An apology on behalf of the upper corner of my brain, where I presume my personified ability to write hides for long periods and feasts on Cheetos: yeah, sorry. Now, get back out here, you ungrateful tit! The meat, then:
Recently, I finished up with Dragon Age II, and I find myself increasingly amazed at the ability of some games to surpass their predecessors despite massive pressures to do the very opposite. I’ll get more into the specifics, but I have some general things that I keep coming back to. These all apply in varying ways to Science Fiction, which is why it matters here.
In many ways, of course, Dragon Age II (and its predecessor) grab from the standard bag of fantasy tropes, dragons being the least of them, Dwarves (dwarfs, depending on how much one reveres Tolkein) and elves, too, and their respective stereotypes. Now, this isn’t much of a problem when it comes down to it, because it can allow subtlety, relying on certain archetypes to take care of the atlas-like support while finer details are spun out, which I believes explains a lot of the recent explosion in fantasy – they all build on each other complementarily, much in the same way of ALL the MOVIES about PEOPLE IN LOVE, I mean, HOW MANY PEOPLE AND STORIES CAN THERE BE? Oh, well, I realize that the depth is hardly comparable, but you get the point; this is a maturing field, one that has built itself from the ground up and is just now starting to get going into real production.
There’s other parts of this grab bag that aren’t often used so well, though. (I would argue that DA II avoids these pitfalls, fortunately, but that’s for later) The Breast Plate and No Ugly People phenomena are alive and well still, for one. Fantasy literature covers tend to revel in this, with various ratios of smeared dirt to magic use to signal high/low fantasy, but some of the worst offenders are computer games. I stopped playing RIFT for this very reason, not out of any dislike for proper female proportions, but because a world of Victoria’s Secret models dressed as such causes major immersion issues. World of Warcraft used to be a major offender in this—every possible variation was to be seen, right down to an armor model that was basically two metal bowls and nothing much else—but as of late they’ve given female characters significantly more modesty (although the character models themselves are still, um, idealized.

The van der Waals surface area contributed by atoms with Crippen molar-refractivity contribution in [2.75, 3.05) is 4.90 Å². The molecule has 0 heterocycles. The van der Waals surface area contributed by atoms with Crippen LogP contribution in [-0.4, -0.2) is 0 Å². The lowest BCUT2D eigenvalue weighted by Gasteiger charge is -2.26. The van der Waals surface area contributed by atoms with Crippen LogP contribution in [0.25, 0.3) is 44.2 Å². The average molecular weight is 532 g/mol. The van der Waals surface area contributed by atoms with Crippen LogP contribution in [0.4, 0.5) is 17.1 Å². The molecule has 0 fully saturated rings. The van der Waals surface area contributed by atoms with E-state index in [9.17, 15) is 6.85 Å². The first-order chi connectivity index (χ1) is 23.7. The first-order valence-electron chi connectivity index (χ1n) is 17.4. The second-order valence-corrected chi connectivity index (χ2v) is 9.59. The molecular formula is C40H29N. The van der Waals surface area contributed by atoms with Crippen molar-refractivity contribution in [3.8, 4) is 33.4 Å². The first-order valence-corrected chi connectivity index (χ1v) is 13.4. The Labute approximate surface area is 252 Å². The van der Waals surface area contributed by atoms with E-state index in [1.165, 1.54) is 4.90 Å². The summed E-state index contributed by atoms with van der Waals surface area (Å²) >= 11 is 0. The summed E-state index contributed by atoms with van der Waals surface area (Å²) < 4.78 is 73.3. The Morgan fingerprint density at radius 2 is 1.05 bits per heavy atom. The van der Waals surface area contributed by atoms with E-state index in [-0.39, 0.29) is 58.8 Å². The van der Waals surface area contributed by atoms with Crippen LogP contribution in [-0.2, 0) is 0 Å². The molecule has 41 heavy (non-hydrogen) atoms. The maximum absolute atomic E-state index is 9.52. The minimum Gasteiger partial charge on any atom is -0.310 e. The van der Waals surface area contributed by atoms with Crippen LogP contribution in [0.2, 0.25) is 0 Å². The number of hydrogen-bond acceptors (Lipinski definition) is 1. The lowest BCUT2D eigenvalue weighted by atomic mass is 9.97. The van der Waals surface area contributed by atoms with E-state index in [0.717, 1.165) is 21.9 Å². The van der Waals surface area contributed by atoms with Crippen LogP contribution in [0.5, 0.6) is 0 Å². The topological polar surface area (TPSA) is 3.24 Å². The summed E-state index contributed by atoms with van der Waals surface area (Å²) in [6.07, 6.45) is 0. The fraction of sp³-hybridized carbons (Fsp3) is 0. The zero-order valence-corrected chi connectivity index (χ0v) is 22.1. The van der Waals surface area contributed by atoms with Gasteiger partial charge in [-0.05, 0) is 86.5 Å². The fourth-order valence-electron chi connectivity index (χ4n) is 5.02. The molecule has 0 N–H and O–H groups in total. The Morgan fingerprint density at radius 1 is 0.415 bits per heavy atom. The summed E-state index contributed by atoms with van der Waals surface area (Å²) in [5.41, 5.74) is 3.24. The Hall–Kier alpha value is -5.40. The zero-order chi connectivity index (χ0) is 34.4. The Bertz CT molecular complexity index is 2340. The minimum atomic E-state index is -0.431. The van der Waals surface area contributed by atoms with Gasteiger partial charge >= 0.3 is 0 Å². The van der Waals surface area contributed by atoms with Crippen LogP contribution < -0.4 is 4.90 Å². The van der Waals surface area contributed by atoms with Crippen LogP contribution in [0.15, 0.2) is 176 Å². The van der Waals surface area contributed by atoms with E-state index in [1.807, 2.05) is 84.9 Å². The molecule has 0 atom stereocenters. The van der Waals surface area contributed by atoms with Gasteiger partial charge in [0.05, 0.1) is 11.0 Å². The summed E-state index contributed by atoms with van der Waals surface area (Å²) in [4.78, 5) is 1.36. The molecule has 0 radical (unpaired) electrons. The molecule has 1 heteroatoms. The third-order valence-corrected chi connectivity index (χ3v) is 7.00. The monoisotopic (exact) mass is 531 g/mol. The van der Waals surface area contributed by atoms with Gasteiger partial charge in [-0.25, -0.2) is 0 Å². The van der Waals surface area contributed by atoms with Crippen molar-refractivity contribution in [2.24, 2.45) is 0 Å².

I’ve told you all of that to tell you this: not breaking ground in realistic depictions of women within Dragon Age would not have been a problem. I’m jaded about that (although RIFT was a bridge too far for me) but then DA II shocked me out of my complacence twice before the first hour was up, and both times bucked the trend. First, the character I was able to make was…moderately realistic. Actually, I was able to make a face that I felt would not have been out of place in Peru, classical ‘moon-faced’ Native American, someone who I doubt would make the cover of Sports Illustrated no matter how svelte. Second, the first NPC to join your party is a lantern-jawed female who, nevertheless, isn’t really ‘butch’ in any way. Oh, and the armor covers them, you know, protecting and all that. Now, keep in mind that there’s still a fair amount of abstraction at work here, but these nods to realism worked on me, at least, and sucked me in as much as anything else.